Triple U Enterprises, Inc. v. New Hampshire Ins. Co.

Decision Date12 July 1985
Docket NumberNo. 84-1178,84-1178
Citation766 F.2d 1278
PartiesTRIPLE U ENTERPRISES, INC., a corporation; L.R. Houck and Jerry Houck, Appellees, v. NEW HAMPSHIRE INSURANCE COMPANY, a corporation, Appellant.
CourtU.S. Court of Appeals — Eighth Circuit

Gary R. Richards, Spearfish, S.D., for appellant.

Joseph M. Butler, Rapid City, S.D., for appellees.

Before HEANEY, Circuit Judge, HENLEY, Senior Circuit Judge, and JOHN R. GIBSON, Circuit Judge.

HENLEY, Senior Circuit Judge.

This appeal in diversity concerns the question whether, under South Dakota law, New Hampshire Insurance Company (NHIC) breached its contract of insurance with appellees (Triple U) by refusing to defend a suit against Triple U that had been brought in state court by Wade, Adolph and LaVern Hepper (Heppers). The district court, 576 F.Supp. 798 (D.S.D.1983), 1 held that NHIC had failed to honor the insurance agreement, and awarded summary judgment for Triple U for $338,125.35, which represented the amount the Heppers had been awarded against Triple U by the South Dakota jury, plus $51,895.35 Triple U had spent in defense of the Heppers' suit. NHIC appeals, contending that (1) it had no duty to defend Triple U; and (2) the district court erred in holding it liable for the amount of the state court judgment. We affirm in part, but remand for further consideration of the amount of judgment.

The policy in question, a "Farmer's Comprehensive Personal Liability" policy, provided under "Coverage L--Personal Liability" that NHIC would pay on behalf of Triple U "all sums which the insured shall become legally obligated to pay as damages because of ... property damage to which this insurance applies, caused by an occurrence." "Occurrence" was defined as an "accident, including continuous or repeated exposure to conditions, which results in ... property damage neither expected nor intended from the standpoint of the insured." The policy defined "property damage" as "physical injury to or destruction of tangible property ... including the loss of use thereof at any time resulting therefrom." The policy excluded coverage for property damage to products sold, distributed, or handled by the insureds. Coverage L specifically stated that NHIC had the "right and duty to defend any suit against the insured seeking damages on account of such ... property damage."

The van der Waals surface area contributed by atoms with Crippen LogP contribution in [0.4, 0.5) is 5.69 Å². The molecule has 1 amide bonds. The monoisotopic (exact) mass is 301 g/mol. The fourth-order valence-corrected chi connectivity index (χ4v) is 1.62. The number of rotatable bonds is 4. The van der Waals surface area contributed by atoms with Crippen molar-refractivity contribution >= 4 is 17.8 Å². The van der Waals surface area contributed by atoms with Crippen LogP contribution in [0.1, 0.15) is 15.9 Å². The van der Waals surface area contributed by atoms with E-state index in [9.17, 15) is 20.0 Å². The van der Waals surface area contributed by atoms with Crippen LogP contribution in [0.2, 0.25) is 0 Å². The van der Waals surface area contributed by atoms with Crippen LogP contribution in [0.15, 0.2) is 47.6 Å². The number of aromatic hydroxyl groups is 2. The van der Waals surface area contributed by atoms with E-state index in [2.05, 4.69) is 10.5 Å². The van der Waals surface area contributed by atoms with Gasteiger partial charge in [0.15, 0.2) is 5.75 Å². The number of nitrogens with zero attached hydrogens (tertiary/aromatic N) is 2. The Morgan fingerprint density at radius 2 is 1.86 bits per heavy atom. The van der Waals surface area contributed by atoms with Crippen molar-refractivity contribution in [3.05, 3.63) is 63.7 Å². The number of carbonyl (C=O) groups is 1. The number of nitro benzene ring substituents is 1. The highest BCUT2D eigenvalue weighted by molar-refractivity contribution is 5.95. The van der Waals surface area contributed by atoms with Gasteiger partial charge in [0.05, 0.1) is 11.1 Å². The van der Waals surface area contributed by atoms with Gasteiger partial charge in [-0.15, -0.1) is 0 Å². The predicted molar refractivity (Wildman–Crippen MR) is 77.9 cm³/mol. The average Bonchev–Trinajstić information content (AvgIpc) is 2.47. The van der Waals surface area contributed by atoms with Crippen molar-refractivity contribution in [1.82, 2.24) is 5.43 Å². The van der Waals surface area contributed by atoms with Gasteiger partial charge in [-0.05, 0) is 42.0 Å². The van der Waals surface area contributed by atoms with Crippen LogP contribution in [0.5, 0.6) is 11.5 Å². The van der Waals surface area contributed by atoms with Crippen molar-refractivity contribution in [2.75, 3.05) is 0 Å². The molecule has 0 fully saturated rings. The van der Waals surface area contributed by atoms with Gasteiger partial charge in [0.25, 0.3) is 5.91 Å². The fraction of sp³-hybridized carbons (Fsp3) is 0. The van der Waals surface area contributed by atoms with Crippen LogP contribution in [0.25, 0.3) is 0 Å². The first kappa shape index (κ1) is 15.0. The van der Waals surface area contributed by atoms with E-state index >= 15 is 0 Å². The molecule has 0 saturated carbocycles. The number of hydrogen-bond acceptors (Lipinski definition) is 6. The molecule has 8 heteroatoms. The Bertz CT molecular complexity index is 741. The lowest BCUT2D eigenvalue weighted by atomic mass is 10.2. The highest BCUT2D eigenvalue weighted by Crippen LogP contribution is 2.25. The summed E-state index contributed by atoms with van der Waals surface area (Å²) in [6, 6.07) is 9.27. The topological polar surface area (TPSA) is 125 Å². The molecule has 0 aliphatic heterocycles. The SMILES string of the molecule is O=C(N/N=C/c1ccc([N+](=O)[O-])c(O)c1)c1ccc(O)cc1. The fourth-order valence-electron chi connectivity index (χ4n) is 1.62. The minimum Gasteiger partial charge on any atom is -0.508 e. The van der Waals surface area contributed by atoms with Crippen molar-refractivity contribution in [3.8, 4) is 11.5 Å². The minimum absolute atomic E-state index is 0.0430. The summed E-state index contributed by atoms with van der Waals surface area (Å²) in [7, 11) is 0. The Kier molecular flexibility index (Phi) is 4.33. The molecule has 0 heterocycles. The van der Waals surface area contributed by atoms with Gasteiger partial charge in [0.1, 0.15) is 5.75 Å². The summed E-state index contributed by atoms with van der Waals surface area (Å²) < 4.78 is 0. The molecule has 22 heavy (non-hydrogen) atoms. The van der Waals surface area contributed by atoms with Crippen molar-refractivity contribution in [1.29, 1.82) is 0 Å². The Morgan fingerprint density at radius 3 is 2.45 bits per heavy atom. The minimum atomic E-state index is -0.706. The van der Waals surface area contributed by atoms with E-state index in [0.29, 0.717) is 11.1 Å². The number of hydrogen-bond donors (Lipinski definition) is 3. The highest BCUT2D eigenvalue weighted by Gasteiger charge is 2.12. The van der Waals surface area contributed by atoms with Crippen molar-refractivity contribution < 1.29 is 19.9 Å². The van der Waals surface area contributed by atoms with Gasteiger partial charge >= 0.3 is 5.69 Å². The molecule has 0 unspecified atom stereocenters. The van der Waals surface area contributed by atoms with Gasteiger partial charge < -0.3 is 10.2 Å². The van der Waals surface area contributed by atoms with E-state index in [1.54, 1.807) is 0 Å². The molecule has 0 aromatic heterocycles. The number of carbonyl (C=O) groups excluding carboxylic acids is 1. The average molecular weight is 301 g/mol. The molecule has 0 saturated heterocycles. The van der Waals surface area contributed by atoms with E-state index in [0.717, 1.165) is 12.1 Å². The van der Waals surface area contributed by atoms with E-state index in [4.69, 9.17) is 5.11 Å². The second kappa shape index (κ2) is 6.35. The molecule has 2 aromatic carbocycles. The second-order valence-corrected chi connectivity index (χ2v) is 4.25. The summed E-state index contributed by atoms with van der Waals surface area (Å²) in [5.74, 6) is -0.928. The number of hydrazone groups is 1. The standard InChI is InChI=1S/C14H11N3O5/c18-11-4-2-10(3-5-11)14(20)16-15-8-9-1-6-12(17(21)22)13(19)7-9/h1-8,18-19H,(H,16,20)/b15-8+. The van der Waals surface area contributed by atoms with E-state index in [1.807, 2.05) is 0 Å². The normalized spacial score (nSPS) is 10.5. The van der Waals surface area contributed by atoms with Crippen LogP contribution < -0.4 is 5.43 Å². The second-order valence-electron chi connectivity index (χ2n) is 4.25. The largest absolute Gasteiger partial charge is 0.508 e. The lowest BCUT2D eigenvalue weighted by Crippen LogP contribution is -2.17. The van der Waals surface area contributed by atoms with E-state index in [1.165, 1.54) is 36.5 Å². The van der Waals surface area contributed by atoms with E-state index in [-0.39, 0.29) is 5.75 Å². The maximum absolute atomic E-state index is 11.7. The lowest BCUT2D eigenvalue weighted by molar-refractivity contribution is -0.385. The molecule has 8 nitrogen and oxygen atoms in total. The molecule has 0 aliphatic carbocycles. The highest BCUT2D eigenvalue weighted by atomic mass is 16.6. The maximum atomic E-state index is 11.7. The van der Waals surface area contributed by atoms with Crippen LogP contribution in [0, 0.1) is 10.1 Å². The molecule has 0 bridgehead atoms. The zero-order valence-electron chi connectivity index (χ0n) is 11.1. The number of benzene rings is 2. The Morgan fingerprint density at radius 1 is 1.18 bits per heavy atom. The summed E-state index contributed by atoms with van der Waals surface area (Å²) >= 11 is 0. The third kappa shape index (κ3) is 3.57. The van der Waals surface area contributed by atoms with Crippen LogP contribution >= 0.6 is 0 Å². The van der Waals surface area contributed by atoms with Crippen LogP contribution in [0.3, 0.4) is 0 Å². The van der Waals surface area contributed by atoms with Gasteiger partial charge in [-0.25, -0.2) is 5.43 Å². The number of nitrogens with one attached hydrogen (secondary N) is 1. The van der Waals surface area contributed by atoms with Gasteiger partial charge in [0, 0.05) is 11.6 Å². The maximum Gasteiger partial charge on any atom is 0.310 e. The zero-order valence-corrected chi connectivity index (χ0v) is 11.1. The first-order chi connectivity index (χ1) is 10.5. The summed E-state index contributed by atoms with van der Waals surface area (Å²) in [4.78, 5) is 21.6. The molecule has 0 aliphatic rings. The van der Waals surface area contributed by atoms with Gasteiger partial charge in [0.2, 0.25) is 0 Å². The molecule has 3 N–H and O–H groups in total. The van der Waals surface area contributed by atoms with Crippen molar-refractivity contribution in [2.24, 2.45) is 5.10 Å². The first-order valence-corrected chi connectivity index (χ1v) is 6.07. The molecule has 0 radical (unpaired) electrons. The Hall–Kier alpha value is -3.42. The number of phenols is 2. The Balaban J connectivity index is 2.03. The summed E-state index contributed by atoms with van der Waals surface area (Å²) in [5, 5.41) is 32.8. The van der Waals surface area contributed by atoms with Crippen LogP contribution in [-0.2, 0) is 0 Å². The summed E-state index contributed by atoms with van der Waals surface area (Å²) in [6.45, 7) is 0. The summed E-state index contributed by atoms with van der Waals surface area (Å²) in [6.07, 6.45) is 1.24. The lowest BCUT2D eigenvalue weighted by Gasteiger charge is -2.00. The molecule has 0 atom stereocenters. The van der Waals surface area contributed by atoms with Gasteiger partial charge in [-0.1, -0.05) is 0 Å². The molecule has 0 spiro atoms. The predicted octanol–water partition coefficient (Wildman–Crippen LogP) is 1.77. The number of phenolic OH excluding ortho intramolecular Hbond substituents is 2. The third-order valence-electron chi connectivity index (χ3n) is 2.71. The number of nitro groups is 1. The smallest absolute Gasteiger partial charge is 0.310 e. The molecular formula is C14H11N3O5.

Triple U, a corporation engaged in farming and ranching in South Dakota, arranged in 1978 and early 1979 to sell the Heppers a total of 650 head of buffalo. The policy was in force at the time the sales were made. The Heppers planned to breed the buffalo. Unfortunately, some, or all, of the buffalo sold were infected with brucellosis, a disease characterized by abortion, reduced fertility, and lowered milk production. The Heppers eventually sued Triple U for breach of warranty and fraudulent misrepresentation. Although Triple U requested NHIC to undertake defense of the suit, NHIC refused to involve itself, and Triple U was obliged to obtain representation on its own. Subsequently, the jury returned a general verdict in favor of the Heppers for $286,232.00 on the breach of warranty claim, and in favor of Triple U on the fraudulent misrepresentation claim. Triple U then instituted the present suit against NHIC with results hereinabove described.

1. Duty to Defend.

In analyzing the question whether NHIC had breached its duty to defend Triple U the district court noted that an insurer's duty to defend becomes operative if a complaint or petition filed against the insured states allegations which might fall within the policy's coverage. See Haugan v. Home Indemnity Co., 86 S.D. 406, 197 N.W.2d 18 (1972). The Heppers state complaint had alleged numerous types of damage, most of which the district court recognized were excluded under the NHIC policy. The court did conclude, however, that allegations in the Heppers' complaint of damage to calves later born of the buffalo had described "property damage" within the meaning of the policy. The district court also concluded that the Heppers' complaint had alleged an "occurrence":